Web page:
Robert Capon: “Kingdom, Grace, Judgment: Paradox, Outrage, and Vindication in the Parables of Jesus” (Eerdmans 1985)

Small Group Discussion Questions

  • In what ways do you now see Jesus differently than you used to see Jesus?
  • Why do you think so many believe that having success, money and fame will make them feel happy and whole?
  • In John 12:26, Jesus brings up being a servant.  In what ways do you think we are asked to serve?
  • How do we practice selfless living?
  • How might that look for you, personally?


Part TWO – Listening for The Holy Spirit 


A Prayer of Repentance

To the Chief Musician. A Psalm of David when Nathan the prophet went to him, after he had gone in to Bathsheba.

51 Have mercy upon me, O God,
According to Your lovingkindness;
According to the multitude of Your tender mercies,
Blot out my transgressions.
Wash me thoroughly from my iniquity,
And cleanse me from my sin.

For I acknowledge my transgressions,
And my sin is always before me.
Against You, You only, have I sinned,
And done this evil in Your sight—
That You may be found just [a]when You speak,
And blameless when You judge.

Behold, I was brought forth in iniquity,
And in sin my mother conceived me.
Behold, You desire truth in the inward parts,
And in the hidden part You will make me to know wisdom.

Purge me with hyssop, and I shall be clean;
Wash me, and I shall be whiter than snow.
Make me hear joy and gladness,
That the bones You have broken may rejoice.
Hide Your face from my sins,
And blot out all my iniquities.

10 Create in me a clean heart, O God,
And renew a steadfast spirit within me.
11 Do not cast me away from Your presence,
And do not take Your Holy Spirit from me.

12 Restore to me the joy of Your salvation,
And uphold me by Your generous Spirit.

Read full chapter


  1. Psalm 51:4 LXX, Tg., Vg. in Your words

A New Covenant

31 “Behold, the days are coming, says the Lord, when I will make a new covenant with the house of Israel and with the house of Judah— 32 not according to the covenant that I made with their fathers in the day that I took them by the hand to lead them out of the land of Egypt, My covenant which they broke, [a]though I was a husband to them, says the Lord33 But this is the covenant that I will make with the house of Israel after those days, says the Lord: I will put My law in their minds, and write it on their [b]hearts; and I will be their God, and they shall be My people. 34 No more shall every man teach his neighbor, and every man his brother, saying, ‘Know the Lord,’ for they all shall know Me, from the least of them to the greatest of them, says the Lord. For I will forgive their iniquity, and their sin I will remember no more.”

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  1. Jeremiah 31:32 So with MT, Tg., Vg.; LXX, Syr. and I turned away from them
  2. Jeremiah 31:33 Lit. inward parts

A Priest Forever

So also Christ did not glorify Himself to become High Priest, but it was He who said to Him:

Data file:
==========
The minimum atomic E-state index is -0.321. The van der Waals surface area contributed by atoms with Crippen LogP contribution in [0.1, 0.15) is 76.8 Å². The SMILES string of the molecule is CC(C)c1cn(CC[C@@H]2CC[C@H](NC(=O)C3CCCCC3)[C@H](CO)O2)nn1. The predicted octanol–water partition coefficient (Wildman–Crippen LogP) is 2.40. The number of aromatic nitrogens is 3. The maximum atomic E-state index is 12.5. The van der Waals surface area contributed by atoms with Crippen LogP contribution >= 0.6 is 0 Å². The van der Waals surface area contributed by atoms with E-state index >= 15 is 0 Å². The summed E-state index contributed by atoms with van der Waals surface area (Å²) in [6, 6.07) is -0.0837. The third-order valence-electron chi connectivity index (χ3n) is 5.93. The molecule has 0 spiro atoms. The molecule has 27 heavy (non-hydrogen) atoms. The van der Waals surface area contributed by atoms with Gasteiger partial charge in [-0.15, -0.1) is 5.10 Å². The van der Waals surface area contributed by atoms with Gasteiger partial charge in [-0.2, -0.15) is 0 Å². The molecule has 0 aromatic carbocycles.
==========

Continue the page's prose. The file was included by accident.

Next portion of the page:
“You are My Son,
Today I have begotten You.”

As He also says in another place:

“You are a priest forever
According to the order of Melchizedek”;

who, in the days of His flesh, when He had offered up prayers and supplications, with vehement cries and tears to Him who was able to save Him from death, and was heard because of His godly fear, though He was a Son, yet He learned obedience by the things which He suffered. And having been perfected, He became the author of eternal salvation to all who obey Him, 10 called by God as High Priest “according to the order of Melchizedek,”

Read full chapter

The Fruitful Grain of Wheat

20 Now there were certain Greeks among those who came up to worship at the feast. 21 Then they came to Philip, who was from Bethsaida of Galilee, and asked him, saying, “Sir, we wish to see Jesus.”

22 Philip came and told Andrew, and in turn Andrew and Philip told Jesus.

23 But Jesus answered them, saying, “The hour has come that the Son of Man should be glorified. 24 Most assuredly, I say to you, unless a grain of wheat falls into the ground and dies, it remains alone; but if it dies, it produces much [a]grain. 25 He who loves his life will lose it, and he who hates his life in this world will keep it for eternal life. 26 If anyone serves Me, let him follow Me; and where I am, there My servant will be also. If anyone serves Me, him My Father will honor.

Jesus Predicts His Death on the Cross

27 “Now My soul is troubled, and what shall I say? ‘Father, save Me from this hour’? But for this purpose I came to this hour. 28 Father, glorify Your name.”

Then a voice came from heaven, saying, “I have both glorified it and will glorify it again.”

29 Therefore the people who stood by and heard it said that it had thundered. Others said, “An angel has spoken to Him.”

30 Jesus answered and said, “This voice did not come because of Me, but for your sake. 31 Now is the judgment of this world; now the ruler of this world will be cast out. 32 And I, if I am [b]lifted up from the earth, will draw all peoples to Myself.” 33 This He said, signifying by what death He would die.

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  1. John 12:24 Lit. fruit
  2. John 12:32 Crucified